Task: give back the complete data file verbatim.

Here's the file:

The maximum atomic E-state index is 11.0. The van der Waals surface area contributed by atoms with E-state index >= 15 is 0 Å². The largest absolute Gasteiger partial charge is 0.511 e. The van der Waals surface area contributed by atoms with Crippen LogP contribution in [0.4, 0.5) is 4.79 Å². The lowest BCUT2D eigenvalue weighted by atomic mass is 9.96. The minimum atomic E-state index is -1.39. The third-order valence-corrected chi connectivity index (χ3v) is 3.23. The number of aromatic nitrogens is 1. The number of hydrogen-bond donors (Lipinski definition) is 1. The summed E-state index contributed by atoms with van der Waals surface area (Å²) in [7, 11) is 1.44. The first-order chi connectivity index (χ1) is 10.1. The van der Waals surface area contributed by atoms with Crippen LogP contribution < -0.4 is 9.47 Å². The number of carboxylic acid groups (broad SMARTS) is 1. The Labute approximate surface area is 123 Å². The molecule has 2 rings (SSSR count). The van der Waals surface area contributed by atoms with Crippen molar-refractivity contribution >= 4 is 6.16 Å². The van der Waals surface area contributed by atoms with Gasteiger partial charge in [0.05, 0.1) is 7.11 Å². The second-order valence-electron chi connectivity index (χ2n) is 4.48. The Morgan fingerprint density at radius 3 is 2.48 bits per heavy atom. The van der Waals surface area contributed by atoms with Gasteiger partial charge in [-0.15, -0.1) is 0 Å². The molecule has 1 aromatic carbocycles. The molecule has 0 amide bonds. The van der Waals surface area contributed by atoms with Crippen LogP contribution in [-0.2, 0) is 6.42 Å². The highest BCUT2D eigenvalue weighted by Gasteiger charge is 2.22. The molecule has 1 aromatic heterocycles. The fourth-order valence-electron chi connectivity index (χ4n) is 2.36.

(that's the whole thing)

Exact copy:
The maximum atomic E-state index is 11.0. The van der Waals surface area contributed by atoms with E-state index >= 15 is 0 Å². The largest absolute Gasteiger partial charge is 0.511 e. The van der Waals surface area contributed by atoms with Crippen LogP contribution in [0.4, 0.5) is 4.79 Å². The lowest BCUT2D eigenvalue weighted by atomic mass is 9.96. The minimum atomic E-state index is -1.39. The third-order valence-corrected chi connectivity index (χ3v) is 3.23. The number of aromatic nitrogens is 1. The number of hydrogen-bond donors (Lipinski definition) is 1. The summed E-state index contributed by atoms with van der Waals surface area (Å²) in [7, 11) is 1.44. The first-order chi connectivity index (χ1) is 10.1. The van der Waals surface area contributed by atoms with Crippen LogP contribution < -0.4 is 9.47 Å². The number of carboxylic acid groups (broad SMARTS) is 1. The Labute approximate surface area is 123 Å². The molecule has 2 rings (SSSR count). The van der Waals surface area contributed by atoms with Crippen molar-refractivity contribution >= 4 is 6.16 Å². The van der Waals surface area contributed by atoms with Gasteiger partial charge in [0.05, 0.1) is 7.11 Å². The second-order valence-electron chi connectivity index (χ2n) is 4.48. The Morgan fingerprint density at radius 3 is 2.48 bits per heavy atom. The van der Waals surface area contributed by atoms with Gasteiger partial charge in [-0.15, -0.1) is 0 Å². The molecule has 1 aromatic carbocycles. The molecule has 0 amide bonds. The van der Waals surface area contributed by atoms with Crippen LogP contribution in [-0.2, 0) is 6.42 Å². The highest BCUT2D eigenvalue weighted by Gasteiger charge is 2.22. The molecule has 1 aromatic heterocycles. The fourth-order valence-electron chi connectivity index (χ4n) is 2.36.